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Last Child In The Woods

Updated on June 27, 2015

Book Summary

People need nature - really need nature, not merely enjoy nature or benefit from nature.

Children need experiences with nature just as they need sleep or healthy food.

Why? Richard Louv spends much of his book Last Child in the Woods explaining exactly what nature offers children: emotional well being, spiritual sense of perspective, observation skills, cognitive abilities, creativity, healthy risk taking, observation skills, balanced sense of humility, stress management, increased attention, lowered depression.

Flickr photo credit

How can nature offer all of these advantages? Primarily because it involves all of the senses. He contrasts it with television and computers which are mainly dual-sensory, appealing only to the eyes and ears.

Last Child In The Woods

Last Child in the Woods: Saving Our Children From Nature-Deficit Disorder
Last Child in the Woods: Saving Our Children From Nature-Deficit Disorder
This is the book that inspired this lens. I consider it a "must-read" for any parent or teacher.

Time in nature is not leisure time; it's an essential investment in our children's health.

Book Summary Continued - Nature Deficit Disorder

And what if we lack this time with nature? Louv calls the result nature deficit disorder. Unfortunately, our culture has created this disorder with a criminalization of natural play. An irrational fear of the woods and the things that go on there, a general mistrust of strangers, a sense of panic over crime, and a fear of litigation all work against children's delight in the outdoors. Parents simply are afraid to let their children play, unfettered in nature which is exactly what Louv says they need. Free, unstructured time to explore, pretend, and create outdoors is the antidote to nature deficit disorder. And today's families are far to fearful and busy to provide this freedom.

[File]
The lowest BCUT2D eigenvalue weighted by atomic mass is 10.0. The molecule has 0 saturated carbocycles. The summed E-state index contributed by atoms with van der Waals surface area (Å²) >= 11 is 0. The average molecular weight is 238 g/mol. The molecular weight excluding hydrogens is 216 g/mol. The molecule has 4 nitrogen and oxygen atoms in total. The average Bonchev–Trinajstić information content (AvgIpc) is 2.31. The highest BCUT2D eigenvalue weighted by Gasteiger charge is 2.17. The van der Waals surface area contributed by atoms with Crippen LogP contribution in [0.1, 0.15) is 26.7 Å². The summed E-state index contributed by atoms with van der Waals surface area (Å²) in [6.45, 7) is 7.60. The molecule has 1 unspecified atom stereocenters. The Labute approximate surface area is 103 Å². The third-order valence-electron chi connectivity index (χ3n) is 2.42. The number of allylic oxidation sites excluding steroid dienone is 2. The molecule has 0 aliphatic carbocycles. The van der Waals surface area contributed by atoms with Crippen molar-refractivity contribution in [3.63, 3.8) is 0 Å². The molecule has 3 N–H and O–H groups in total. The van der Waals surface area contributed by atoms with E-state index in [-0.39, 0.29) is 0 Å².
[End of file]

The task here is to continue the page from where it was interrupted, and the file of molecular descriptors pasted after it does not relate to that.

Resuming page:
The remedy? Read Louv's book, and you will realize that we truly need nature as we need water and shelter. When it is no longer a leisure pastime but a life's necessity, most parents will make time to enjoy nature alongside their children.
There is no substitute for direct experiences in nature. No books, online course, website, or lecture can take the place of touching, seeing, smelling for yourself. Those indirect methods of learning about nature, versus experiencing nature, lead to a "know it all" state of mind. But time spent entranced by nature's spell generates a sense of wonder, awe, and humble perspective.

from Richard Louv

"Now, my tree-climbing days long behind me, I often think about the lasting value of those early, deliciously idle days. I have come to appreciate the long view afforded by those treetops. The woods were my Ritalin. Nature calmed me, focused me, and yet excited my senses."

My Own Reaction to Last Child in the Woods

This book resonated with me because of my own childhood experiences in nature and my genuine sadness at the lack of them for my daughter.

I grew up in the rural South on a large piece of land sandwiched between two tobacco farms. We had trees to climb, pine needles to burrow in, woods to explore, and a lovely patch of daffodils to admire. Our only rule was to not go so far that we could not hear the bell calling us home.

My daughter's experience couldn't be more different from my own. When she was three, our family relocated to a city of millions in China. Nature seemed non-existent in those first few years of cultural adjustment. I longed for GREEN. (I felt that there was "no escaping man" as Louv quotes Bill McKibben.)